From disaster to mystery ...Despite the black box, we may never know why Flight 370 disappeared
In spite of promising pings thi ast week, the search for and possible retrieval of the black box and other remains of Malaysian Airways Flight 370 may continue for some time. A 24-hour news cycle coupled with an overconfidence in modern technology can lead us to expect closure and answers just around the corner.
History and logic teach a different lesson. Terrible accidents can remain mysteries for decades or more, and modern forensic techniques are no panacea.
When the ocean liner Titanic went down after colliding with an iceberg in 1912, the location of its sinking was witnessed by hundreds of survivors watching from lifeboats. Still, it took until 1985 for the wreckage to be located in the 12,000-foot-deep waters of the North Atlantic.
The seven decades of failed attempts between accident and discovery were attributed to such factors as erroneous location data sent out by the crew as the ship sank. When the wreckage was finally located by means of underwater cameras, it proved to be more than ten miles away from the presumed location.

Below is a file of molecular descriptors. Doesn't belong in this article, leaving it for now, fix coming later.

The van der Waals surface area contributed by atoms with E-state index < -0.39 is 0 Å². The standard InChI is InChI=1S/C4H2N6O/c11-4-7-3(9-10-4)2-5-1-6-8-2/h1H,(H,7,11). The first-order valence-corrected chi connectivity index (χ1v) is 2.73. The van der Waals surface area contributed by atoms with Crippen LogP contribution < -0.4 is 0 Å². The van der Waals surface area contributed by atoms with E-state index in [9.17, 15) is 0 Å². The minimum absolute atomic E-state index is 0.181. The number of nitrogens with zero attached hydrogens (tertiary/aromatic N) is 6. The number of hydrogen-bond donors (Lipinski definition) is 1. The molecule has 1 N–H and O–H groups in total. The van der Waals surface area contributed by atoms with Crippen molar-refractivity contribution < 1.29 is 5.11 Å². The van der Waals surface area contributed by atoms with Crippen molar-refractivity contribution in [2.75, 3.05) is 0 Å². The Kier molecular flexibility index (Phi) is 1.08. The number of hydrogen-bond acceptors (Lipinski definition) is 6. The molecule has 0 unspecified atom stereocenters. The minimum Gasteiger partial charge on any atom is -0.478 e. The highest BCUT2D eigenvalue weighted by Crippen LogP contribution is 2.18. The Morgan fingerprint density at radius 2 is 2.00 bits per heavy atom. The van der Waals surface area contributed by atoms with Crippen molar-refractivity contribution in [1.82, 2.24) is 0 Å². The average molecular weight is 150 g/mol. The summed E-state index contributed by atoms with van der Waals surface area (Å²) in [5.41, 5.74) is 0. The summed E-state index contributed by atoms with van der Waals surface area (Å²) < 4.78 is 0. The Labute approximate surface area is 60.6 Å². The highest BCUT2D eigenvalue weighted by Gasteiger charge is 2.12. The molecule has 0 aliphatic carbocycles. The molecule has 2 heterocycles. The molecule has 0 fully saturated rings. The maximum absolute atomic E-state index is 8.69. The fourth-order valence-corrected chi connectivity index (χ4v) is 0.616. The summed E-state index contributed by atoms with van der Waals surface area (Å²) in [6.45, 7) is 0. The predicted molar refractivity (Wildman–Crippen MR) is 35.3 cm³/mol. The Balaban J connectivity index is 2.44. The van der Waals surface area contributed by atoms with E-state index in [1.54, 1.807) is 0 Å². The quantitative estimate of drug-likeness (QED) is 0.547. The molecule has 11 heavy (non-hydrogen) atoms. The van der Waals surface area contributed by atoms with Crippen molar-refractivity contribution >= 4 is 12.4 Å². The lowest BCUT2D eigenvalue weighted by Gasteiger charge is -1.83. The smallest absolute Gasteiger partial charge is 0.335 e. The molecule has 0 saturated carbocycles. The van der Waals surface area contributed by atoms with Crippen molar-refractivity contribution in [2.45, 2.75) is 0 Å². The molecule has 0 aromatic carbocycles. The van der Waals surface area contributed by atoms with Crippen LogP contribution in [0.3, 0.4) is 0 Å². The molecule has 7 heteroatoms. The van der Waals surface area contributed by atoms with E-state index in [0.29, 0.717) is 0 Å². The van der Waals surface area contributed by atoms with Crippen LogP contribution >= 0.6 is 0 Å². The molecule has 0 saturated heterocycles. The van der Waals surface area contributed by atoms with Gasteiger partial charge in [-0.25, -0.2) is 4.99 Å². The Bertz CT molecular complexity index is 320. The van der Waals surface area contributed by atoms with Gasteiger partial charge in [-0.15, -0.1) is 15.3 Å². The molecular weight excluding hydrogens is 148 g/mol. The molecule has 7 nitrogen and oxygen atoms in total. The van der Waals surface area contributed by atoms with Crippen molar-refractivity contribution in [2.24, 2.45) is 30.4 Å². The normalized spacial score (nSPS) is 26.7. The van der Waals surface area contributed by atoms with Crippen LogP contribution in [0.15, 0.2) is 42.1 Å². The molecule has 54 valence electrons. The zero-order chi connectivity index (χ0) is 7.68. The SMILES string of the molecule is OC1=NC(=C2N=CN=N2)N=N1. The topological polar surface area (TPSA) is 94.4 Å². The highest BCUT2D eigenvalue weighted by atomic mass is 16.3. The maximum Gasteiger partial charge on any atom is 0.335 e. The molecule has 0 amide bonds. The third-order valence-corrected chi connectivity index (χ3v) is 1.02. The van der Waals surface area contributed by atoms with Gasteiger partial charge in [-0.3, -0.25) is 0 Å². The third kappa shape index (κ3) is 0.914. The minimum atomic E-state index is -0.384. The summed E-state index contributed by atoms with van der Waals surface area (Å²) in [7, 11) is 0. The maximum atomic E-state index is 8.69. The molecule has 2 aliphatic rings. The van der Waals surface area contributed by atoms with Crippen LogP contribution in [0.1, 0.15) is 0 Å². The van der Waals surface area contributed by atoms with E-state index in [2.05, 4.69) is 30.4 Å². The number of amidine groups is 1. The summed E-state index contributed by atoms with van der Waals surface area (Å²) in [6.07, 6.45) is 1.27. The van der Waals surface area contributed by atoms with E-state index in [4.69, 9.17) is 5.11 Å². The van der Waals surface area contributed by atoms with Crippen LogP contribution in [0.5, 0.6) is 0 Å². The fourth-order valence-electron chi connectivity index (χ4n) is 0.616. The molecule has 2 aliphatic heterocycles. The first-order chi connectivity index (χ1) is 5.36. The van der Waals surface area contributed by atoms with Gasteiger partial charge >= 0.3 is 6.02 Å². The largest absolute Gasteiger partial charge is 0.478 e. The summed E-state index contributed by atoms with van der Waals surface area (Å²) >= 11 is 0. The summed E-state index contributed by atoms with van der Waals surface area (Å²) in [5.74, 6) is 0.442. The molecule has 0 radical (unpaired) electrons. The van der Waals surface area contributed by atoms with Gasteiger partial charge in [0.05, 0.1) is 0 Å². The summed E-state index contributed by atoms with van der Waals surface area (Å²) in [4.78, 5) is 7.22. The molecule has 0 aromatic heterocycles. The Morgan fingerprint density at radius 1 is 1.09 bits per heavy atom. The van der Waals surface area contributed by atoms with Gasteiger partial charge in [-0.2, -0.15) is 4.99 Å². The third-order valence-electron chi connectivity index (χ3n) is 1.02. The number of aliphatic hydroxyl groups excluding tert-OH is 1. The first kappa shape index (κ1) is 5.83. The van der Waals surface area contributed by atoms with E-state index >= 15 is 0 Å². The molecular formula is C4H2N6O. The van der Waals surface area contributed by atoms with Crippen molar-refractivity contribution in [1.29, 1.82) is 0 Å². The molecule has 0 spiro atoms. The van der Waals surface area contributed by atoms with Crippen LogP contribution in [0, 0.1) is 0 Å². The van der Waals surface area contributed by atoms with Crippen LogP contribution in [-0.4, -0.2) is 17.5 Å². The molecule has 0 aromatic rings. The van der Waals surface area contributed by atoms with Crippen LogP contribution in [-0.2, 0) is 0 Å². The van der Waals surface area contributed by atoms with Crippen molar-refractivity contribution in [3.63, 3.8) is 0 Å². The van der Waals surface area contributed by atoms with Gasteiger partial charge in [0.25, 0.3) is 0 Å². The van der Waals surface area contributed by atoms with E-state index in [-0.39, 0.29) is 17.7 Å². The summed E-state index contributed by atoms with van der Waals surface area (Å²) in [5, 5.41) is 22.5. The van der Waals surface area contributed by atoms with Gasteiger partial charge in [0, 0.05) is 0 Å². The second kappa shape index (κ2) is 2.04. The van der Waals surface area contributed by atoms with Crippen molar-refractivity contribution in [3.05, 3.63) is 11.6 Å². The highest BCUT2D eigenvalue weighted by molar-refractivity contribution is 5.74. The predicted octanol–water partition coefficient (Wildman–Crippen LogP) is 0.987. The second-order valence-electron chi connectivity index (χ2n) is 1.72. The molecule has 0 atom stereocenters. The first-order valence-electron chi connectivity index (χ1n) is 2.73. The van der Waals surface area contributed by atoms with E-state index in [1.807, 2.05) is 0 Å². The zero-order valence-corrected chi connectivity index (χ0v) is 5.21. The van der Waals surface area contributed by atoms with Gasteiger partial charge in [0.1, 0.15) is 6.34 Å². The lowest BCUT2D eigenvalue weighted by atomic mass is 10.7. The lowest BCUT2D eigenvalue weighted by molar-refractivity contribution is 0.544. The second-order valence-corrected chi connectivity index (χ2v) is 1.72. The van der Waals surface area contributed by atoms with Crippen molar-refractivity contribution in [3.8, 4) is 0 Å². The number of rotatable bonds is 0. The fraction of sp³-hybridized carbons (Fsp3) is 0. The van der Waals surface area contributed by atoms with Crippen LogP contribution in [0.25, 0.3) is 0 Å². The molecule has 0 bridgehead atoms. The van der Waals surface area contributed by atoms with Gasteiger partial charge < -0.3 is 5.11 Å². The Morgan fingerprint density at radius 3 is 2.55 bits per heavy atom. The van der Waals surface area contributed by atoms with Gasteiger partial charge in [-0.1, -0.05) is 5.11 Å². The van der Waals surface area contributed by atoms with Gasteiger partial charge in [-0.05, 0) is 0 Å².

When, and if, the wreckage of Malaysia Air Flight 370 is found, we can expect it will be gone over with a fine-tooth comb in a search for clues as to what might have happened to the aircraft’s structure. Metal fatigue will unquestionably be looked to as one of the possible mechanisms by which the fuselage might have been suddenly depressurized.
The constant coverage is giving false hope that Malaysian Airlines Flight 370 will be found soon, but history has taught us that disasters of this nature can remain mysteries for decades.